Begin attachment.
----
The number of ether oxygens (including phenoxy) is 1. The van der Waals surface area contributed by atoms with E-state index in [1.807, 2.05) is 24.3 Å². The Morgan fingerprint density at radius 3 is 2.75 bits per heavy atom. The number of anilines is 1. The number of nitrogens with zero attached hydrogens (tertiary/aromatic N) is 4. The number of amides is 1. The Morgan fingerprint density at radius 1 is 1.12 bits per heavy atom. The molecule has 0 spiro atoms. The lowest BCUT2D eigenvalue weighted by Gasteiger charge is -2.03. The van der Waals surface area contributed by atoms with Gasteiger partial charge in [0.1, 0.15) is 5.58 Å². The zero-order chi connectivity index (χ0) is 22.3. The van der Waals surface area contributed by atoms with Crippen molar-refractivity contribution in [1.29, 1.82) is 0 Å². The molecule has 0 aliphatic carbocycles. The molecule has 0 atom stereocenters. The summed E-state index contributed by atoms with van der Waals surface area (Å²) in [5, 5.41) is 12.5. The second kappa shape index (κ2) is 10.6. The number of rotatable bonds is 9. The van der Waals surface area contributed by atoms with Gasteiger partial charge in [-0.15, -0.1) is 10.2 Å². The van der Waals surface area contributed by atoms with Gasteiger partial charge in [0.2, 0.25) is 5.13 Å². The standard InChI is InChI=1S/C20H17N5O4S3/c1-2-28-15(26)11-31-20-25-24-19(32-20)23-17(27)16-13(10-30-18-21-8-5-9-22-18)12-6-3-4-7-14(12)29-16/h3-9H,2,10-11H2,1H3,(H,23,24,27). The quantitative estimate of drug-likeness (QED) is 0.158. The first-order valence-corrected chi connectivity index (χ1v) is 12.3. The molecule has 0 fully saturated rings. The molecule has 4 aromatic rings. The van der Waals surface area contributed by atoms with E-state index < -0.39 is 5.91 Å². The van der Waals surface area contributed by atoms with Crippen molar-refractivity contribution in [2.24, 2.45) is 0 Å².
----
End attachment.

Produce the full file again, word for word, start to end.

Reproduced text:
The number of ether oxygens (including phenoxy) is 1. The van der Waals surface area contributed by atoms with E-state index in [1.807, 2.05) is 24.3 Å². The Morgan fingerprint density at radius 3 is 2.75 bits per heavy atom. The number of anilines is 1. The number of nitrogens with zero attached hydrogens (tertiary/aromatic N) is 4. The number of amides is 1. The Morgan fingerprint density at radius 1 is 1.12 bits per heavy atom. The molecule has 0 spiro atoms. The lowest BCUT2D eigenvalue weighted by Gasteiger charge is -2.03. The van der Waals surface area contributed by atoms with Gasteiger partial charge in [0.1, 0.15) is 5.58 Å². The zero-order chi connectivity index (χ0) is 22.3. The van der Waals surface area contributed by atoms with Crippen molar-refractivity contribution in [1.29, 1.82) is 0 Å². The molecule has 0 aliphatic carbocycles. The molecule has 0 atom stereocenters. The summed E-state index contributed by atoms with van der Waals surface area (Å²) in [5, 5.41) is 12.5. The second kappa shape index (κ2) is 10.6. The number of rotatable bonds is 9. The van der Waals surface area contributed by atoms with Gasteiger partial charge in [-0.15, -0.1) is 10.2 Å². The van der Waals surface area contributed by atoms with Gasteiger partial charge in [0.2, 0.25) is 5.13 Å². The standard InChI is InChI=1S/C20H17N5O4S3/c1-2-28-15(26)11-31-20-25-24-19(32-20)23-17(27)16-13(10-30-18-21-8-5-9-22-18)12-6-3-4-7-14(12)29-16/h3-9H,2,10-11H2,1H3,(H,23,24,27). The quantitative estimate of drug-likeness (QED) is 0.158. The first-order valence-corrected chi connectivity index (χ1v) is 12.3. The molecule has 0 fully saturated rings. The molecule has 4 aromatic rings. The van der Waals surface area contributed by atoms with E-state index < -0.39 is 5.91 Å². The van der Waals surface area contributed by atoms with Crippen molar-refractivity contribution in [2.24, 2.45) is 0 Å².